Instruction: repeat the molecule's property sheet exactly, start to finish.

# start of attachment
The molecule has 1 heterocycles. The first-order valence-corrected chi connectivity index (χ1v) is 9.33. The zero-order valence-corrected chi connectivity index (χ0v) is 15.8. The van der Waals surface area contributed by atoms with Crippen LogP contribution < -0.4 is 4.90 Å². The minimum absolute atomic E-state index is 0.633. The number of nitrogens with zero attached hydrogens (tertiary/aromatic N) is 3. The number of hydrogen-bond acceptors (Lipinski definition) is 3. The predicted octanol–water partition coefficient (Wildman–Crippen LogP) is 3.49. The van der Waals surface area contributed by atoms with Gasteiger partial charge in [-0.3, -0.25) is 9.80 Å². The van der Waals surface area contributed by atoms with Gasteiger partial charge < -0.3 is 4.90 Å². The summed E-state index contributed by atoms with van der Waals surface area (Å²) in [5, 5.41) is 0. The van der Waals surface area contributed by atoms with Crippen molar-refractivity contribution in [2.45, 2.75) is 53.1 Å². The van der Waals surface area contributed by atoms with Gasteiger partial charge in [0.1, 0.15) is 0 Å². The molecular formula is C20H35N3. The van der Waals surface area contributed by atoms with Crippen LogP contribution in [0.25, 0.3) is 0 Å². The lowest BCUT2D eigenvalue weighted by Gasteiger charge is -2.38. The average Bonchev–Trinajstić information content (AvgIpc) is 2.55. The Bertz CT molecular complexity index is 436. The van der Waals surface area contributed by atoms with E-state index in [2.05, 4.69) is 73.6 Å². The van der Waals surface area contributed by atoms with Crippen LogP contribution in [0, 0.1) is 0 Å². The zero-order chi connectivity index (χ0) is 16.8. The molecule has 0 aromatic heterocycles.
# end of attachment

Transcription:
The molecule has 1 heterocycles. The first-order valence-corrected chi connectivity index (χ1v) is 9.33. The zero-order valence-corrected chi connectivity index (χ0v) is 15.8. The van der Waals surface area contributed by atoms with Crippen LogP contribution < -0.4 is 4.90 Å². The minimum absolute atomic E-state index is 0.633. The number of nitrogens with zero attached hydrogens (tertiary/aromatic N) is 3. The number of hydrogen-bond acceptors (Lipinski definition) is 3. The predicted octanol–water partition coefficient (Wildman–Crippen LogP) is 3.49. The van der Waals surface area contributed by atoms with Gasteiger partial charge in [-0.3, -0.25) is 9.80 Å². The van der Waals surface area contributed by atoms with Gasteiger partial charge < -0.3 is 4.90 Å². The summed E-state index contributed by atoms with van der Waals surface area (Å²) in [5, 5.41) is 0. The van der Waals surface area contributed by atoms with Crippen molar-refractivity contribution in [2.45, 2.75) is 53.1 Å². The van der Waals surface area contributed by atoms with Gasteiger partial charge in [0.1, 0.15) is 0 Å². The molecular formula is C20H35N3. The van der Waals surface area contributed by atoms with Crippen LogP contribution in [0.25, 0.3) is 0 Å². The lowest BCUT2D eigenvalue weighted by Gasteiger charge is -2.38. The average Bonchev–Trinajstić information content (AvgIpc) is 2.55. The Bertz CT molecular complexity index is 436. The van der Waals surface area contributed by atoms with E-state index in [2.05, 4.69) is 73.6 Å². The van der Waals surface area contributed by atoms with Crippen LogP contribution in [0, 0.1) is 0 Å². The zero-order chi connectivity index (χ0) is 16.8. The molecule has 0 aromatic heterocycles.